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CDC Legionella toolkit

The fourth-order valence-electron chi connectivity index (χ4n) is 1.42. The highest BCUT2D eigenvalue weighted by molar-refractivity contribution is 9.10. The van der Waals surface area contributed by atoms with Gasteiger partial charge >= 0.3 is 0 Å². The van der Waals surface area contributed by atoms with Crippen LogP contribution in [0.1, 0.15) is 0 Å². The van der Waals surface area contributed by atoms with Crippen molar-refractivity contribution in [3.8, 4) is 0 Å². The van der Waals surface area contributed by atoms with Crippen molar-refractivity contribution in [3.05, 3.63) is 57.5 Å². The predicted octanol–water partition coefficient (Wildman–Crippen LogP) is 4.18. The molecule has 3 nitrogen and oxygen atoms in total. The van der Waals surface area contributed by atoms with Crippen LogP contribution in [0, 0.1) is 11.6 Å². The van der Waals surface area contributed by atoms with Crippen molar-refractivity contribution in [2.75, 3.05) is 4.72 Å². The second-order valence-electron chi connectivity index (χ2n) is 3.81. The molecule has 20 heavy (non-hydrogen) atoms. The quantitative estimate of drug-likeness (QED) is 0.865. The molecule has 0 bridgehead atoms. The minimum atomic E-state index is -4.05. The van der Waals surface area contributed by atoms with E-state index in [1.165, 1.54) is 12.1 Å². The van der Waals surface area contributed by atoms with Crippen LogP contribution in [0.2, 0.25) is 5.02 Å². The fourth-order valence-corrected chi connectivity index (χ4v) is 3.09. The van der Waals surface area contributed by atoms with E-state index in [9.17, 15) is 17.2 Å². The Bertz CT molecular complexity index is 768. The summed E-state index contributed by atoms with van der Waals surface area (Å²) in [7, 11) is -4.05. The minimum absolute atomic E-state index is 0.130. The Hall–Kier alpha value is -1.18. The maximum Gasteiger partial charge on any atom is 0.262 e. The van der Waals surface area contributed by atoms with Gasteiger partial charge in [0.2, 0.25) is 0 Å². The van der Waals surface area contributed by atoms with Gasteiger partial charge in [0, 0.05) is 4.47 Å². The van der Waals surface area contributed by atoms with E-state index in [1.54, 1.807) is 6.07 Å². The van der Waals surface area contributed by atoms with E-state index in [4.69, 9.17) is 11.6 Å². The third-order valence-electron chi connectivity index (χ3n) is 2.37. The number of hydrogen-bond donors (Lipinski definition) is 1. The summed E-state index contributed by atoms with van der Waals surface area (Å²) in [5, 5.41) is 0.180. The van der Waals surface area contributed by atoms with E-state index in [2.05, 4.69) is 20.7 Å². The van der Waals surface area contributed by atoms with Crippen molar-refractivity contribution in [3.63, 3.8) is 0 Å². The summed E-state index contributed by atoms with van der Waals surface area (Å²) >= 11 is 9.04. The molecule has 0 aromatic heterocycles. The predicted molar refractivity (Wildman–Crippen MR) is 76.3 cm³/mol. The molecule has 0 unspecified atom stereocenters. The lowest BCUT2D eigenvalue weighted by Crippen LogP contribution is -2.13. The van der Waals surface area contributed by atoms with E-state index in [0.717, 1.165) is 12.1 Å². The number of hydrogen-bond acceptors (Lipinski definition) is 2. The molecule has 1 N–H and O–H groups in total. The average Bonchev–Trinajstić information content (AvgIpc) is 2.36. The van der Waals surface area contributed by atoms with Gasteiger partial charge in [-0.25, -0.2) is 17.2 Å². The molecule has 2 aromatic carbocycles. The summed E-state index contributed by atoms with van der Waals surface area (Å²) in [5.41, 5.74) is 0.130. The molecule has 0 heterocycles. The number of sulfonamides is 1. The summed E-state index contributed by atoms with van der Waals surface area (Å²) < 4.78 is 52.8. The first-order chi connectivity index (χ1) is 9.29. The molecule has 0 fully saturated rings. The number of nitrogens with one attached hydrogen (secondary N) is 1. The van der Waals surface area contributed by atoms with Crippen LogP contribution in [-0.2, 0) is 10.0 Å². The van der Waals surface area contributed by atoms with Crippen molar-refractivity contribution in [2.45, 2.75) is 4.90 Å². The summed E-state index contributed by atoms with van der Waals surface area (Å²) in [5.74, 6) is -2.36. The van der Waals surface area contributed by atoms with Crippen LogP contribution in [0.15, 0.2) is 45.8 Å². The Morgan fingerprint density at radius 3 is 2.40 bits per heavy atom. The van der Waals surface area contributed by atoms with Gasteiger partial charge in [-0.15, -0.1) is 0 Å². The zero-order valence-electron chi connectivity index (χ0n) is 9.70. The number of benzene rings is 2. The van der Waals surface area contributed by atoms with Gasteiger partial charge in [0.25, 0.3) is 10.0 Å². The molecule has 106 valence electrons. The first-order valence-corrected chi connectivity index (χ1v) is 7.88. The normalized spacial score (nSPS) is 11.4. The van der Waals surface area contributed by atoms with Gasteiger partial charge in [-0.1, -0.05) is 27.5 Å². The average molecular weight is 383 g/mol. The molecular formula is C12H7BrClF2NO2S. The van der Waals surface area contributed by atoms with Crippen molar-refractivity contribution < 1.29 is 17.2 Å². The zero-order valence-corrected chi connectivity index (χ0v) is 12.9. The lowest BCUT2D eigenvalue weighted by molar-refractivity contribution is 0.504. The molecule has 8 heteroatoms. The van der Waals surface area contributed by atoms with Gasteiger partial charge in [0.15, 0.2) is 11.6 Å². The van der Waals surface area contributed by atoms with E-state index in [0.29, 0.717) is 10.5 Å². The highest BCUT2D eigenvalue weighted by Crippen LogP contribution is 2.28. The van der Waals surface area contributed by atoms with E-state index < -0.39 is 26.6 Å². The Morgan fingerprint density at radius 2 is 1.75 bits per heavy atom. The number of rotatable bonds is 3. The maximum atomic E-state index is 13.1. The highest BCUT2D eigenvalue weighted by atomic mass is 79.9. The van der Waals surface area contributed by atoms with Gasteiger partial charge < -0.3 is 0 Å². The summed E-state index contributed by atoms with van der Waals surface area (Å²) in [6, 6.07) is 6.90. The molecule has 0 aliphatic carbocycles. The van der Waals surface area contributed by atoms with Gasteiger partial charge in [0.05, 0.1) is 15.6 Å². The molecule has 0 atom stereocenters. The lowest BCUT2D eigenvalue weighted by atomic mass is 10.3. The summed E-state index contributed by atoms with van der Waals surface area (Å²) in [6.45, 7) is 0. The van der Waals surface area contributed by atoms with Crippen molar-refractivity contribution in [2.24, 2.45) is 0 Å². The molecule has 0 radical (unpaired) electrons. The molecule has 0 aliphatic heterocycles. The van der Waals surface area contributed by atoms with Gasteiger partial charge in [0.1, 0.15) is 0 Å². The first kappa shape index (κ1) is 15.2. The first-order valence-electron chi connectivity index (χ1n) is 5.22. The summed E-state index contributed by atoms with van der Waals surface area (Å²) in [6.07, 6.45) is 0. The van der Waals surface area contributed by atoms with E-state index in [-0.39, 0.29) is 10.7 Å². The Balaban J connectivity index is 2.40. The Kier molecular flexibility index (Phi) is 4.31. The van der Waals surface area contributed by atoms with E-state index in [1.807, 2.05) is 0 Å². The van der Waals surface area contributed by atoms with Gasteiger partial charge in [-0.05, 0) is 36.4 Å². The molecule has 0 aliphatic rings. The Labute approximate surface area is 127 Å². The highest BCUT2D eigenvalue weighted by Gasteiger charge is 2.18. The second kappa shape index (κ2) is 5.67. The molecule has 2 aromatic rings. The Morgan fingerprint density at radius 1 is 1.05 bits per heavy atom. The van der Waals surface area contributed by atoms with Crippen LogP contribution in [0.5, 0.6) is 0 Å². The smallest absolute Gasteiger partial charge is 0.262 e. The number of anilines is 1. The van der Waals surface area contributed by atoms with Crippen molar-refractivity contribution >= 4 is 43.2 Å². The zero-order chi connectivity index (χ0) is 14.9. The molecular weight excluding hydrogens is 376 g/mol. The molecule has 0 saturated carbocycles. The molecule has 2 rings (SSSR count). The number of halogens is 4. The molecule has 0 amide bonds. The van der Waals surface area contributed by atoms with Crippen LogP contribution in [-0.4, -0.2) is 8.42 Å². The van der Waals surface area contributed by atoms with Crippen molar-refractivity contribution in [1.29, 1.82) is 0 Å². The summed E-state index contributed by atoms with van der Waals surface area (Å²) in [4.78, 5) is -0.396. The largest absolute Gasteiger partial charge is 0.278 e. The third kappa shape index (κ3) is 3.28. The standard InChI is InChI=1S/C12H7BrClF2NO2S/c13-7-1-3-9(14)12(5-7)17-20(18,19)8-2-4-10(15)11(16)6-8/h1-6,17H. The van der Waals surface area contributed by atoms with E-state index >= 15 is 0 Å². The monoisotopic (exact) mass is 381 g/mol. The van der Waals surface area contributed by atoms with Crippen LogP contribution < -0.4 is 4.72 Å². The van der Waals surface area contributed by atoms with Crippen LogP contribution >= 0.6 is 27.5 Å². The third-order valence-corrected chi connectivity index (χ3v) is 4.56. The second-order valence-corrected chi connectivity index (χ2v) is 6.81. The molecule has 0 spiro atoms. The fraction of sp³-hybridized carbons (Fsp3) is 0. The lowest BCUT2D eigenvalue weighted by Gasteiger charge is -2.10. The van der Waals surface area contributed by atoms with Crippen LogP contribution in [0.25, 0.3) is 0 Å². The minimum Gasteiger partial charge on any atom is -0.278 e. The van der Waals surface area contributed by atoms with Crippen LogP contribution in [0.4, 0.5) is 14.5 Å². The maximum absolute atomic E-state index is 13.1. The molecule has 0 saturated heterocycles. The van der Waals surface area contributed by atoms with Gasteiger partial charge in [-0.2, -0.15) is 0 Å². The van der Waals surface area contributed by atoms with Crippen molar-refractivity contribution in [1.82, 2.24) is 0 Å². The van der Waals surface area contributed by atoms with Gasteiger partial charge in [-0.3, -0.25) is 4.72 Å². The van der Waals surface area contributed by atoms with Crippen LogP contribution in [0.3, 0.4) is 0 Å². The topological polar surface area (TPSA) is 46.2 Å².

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4 DEVELOPING A LEGIONELLA WATER MANAGEMENT PROGRAM Introduction to Legionella Ecology Legionella pneumophila Where can Legionella grow and/or spread? Legionella can grow in many parts of building water systems that are continually wet, and certain devices can then spread contaminated water droplets. Examples include: • • • • • • • • • • • • • • • • • • Hot and cold water storage tanks Water heaters Water-hammer arrestors Expansion tanks Water filters Electronic and manual faucets* Aerators Faucet flow restrictors Showerheads* and hoses Pipes, valves, and fittings Centrally-installed misters*, atomizers*, air washers*, and humidifiers* Nonsteam aerosol-generating humidifiers* Infrequently used equipment, including eyewash stations* Ice machines* Hot tubs* Decorative fountains* Cooling towers* Medical devices* (such as CPAP machines, hydrotherapy equipment, bronchoscopes) *These devices can spread Legionella through aerosols or aspiration Legionella is found naturally in freshwater environments, like lakes and streams, but generally the low amounts in freshwater do not lead to disease. Legionella can become a health problem in building water systems. To pose a health risk, Legionella first has to grow (increase in numbers). Then it has to be aerosolized so people can breathe in small, contaminated water droplets. Factors external to buildings that can lead to Legionella growth 6 6 6 Construction: Vibrations and changes in water pressure can dislodge biofilm and free Legionella into the water entering your building. Water main breaks: Changes in water pressure can dislodge biofilm and free Legionella into the water, while dirt and other materials can be introduced into the water and use up disinfectant. Changes in municipal water quality: Changes in water quality can increase sediment, lower disinfectant levels, increase turbidity, or cause pH to be outside recommended ranges. Changes in disinfectant type can impact how you should monitor your program.

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